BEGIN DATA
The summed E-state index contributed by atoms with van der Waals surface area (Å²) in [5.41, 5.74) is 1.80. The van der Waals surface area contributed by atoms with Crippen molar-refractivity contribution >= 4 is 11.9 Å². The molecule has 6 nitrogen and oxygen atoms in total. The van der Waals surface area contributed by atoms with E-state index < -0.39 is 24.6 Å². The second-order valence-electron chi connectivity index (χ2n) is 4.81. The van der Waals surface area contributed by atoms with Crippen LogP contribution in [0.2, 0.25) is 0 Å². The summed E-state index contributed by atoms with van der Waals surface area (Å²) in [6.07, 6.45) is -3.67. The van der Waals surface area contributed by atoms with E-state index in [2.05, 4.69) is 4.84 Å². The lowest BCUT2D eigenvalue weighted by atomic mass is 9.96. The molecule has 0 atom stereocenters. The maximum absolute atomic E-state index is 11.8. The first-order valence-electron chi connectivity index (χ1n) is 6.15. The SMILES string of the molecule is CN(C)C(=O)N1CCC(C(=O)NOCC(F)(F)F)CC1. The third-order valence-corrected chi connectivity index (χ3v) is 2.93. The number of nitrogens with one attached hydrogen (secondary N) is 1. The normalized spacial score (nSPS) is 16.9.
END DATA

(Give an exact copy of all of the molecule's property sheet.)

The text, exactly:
The summed E-state index contributed by atoms with van der Waals surface area (Å²) in [5.41, 5.74) is 1.80. The van der Waals surface area contributed by atoms with Crippen molar-refractivity contribution >= 4 is 11.9 Å². The molecule has 6 nitrogen and oxygen atoms in total. The van der Waals surface area contributed by atoms with E-state index < -0.39 is 24.6 Å². The second-order valence-electron chi connectivity index (χ2n) is 4.81. The van der Waals surface area contributed by atoms with Crippen LogP contribution in [0.2, 0.25) is 0 Å². The summed E-state index contributed by atoms with van der Waals surface area (Å²) in [6.07, 6.45) is -3.67. The van der Waals surface area contributed by atoms with E-state index in [2.05, 4.69) is 4.84 Å². The lowest BCUT2D eigenvalue weighted by atomic mass is 9.96. The molecule has 0 atom stereocenters. The maximum absolute atomic E-state index is 11.8. The first-order valence-electron chi connectivity index (χ1n) is 6.15. The SMILES string of the molecule is CN(C)C(=O)N1CCC(C(=O)NOCC(F)(F)F)CC1. The third-order valence-corrected chi connectivity index (χ3v) is 2.93. The number of nitrogens with one attached hydrogen (secondary N) is 1. The normalized spacial score (nSPS) is 16.9.